By Stacie Blair
According to an MRINetwork study sited below, most Recruiters are ambivalent regarding the job market, unsure if it is driven by candidate or employer demand. However, most millennials felt employers had the advantage.
In my experience, the answer to this question depends on the industry, the specific function within the industry, and the geography.
For example, we work across high technology, consumer products, retail, and the non-profit sectors nationally. It is extremely challenging to find people doing Product Development for Color Cosmetics in the Bay Area. This position takes months to fill. The same goes for positions in Development in the non-profit sector. The role is in very high demand and there are too few qualified candidates. Filling senior Sales positions in high technology is nearly impossible in the Silicon Valley but not as difficult in Colorado. Candidates in the Valley are solicited daily by companies attempting to recruit them away from their current employer and they often move from company to company, moving when they receive a better offer. In these cases, clearly the candidate is in control.
On the other extreme, we often receive hundreds of resumes from interested candidates when we are working on a Manager or Director of Digital Marketing Manager for a consumer internet client based in the Bay Area. Clients have the luxury of choosing from multiple qualified and interested candidates and the company drives the process.
It is unclear if the millennials that were surveyed see things differently because of where they live, their relative seniority, or the industry in which they have chosen to work. Including this information might have provided more insight into these so called “trends.”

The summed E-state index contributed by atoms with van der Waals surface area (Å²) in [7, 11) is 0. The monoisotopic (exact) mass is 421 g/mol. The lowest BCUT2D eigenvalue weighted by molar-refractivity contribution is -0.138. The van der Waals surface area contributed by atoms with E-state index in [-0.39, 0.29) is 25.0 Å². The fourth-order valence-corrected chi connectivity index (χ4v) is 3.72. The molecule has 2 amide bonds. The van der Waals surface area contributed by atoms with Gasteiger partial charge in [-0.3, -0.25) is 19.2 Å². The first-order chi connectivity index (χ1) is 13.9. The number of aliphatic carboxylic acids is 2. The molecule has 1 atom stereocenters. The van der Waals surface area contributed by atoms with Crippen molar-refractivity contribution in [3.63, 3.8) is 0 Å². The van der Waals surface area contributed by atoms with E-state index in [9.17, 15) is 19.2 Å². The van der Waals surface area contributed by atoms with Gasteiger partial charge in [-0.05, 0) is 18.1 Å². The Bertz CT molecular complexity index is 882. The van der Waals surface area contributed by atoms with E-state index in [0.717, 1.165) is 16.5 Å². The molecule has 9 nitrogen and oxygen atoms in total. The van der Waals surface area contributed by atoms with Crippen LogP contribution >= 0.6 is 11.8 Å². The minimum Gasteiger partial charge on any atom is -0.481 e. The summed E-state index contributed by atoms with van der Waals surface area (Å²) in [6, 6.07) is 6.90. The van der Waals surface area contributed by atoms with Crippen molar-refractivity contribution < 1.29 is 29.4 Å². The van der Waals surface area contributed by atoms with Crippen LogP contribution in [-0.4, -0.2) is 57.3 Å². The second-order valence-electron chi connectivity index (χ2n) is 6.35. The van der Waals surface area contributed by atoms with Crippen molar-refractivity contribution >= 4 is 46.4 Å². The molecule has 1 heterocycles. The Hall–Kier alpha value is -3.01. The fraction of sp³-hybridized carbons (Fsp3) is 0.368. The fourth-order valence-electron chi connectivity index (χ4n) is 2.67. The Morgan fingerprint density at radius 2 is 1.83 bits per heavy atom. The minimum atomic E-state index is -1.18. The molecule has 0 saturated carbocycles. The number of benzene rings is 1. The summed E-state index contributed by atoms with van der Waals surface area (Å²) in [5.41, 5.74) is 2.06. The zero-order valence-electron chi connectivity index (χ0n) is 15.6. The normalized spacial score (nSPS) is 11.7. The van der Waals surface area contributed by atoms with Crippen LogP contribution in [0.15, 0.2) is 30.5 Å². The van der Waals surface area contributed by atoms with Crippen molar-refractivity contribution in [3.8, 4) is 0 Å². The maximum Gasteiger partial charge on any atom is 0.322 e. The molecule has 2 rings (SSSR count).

5 Recruiting Trends for Millennials in 2017
In an effort to deliver continuous insights on various employment trends, the MRINetwork released the results of its recent research on millennial talent management titled, 2017 Millennial Hiring Trends Study. The MRINetwork conducted a survey of over 200 recruiters in over 600 office locations, along with 181 millennial professionals to get an inside look at millennial talent trends.
From the results of this survey, we highlighted the top 5 trends:
- Most companies reported not concentrating on Millennials when recruiting, even considering succession planning as this younger generation will need to fulfill the C-Suite roles that will soon be abandoned by the Baby Boomer population.
- Advancement and mentorship in the company were lower priorities compared to compensation, which was the first priority for Millennials.
- 40% of Millennials admitted to being influenced more by market reputation compared to online presence, which is what 54% of recruiters believed was a stronger priority for this technology-driven generation.
- A career pathing process has been credited as the most effective for retaining Millennials. This approach gives Millennials a layout for advancing into new roles within the company, a perspective they appreciate compared to previous generations.
- 71% of recruiters claim it’s not apparent if the market is compelled by candidates, but 53% of the millennials surveyed felt employers had the advantage.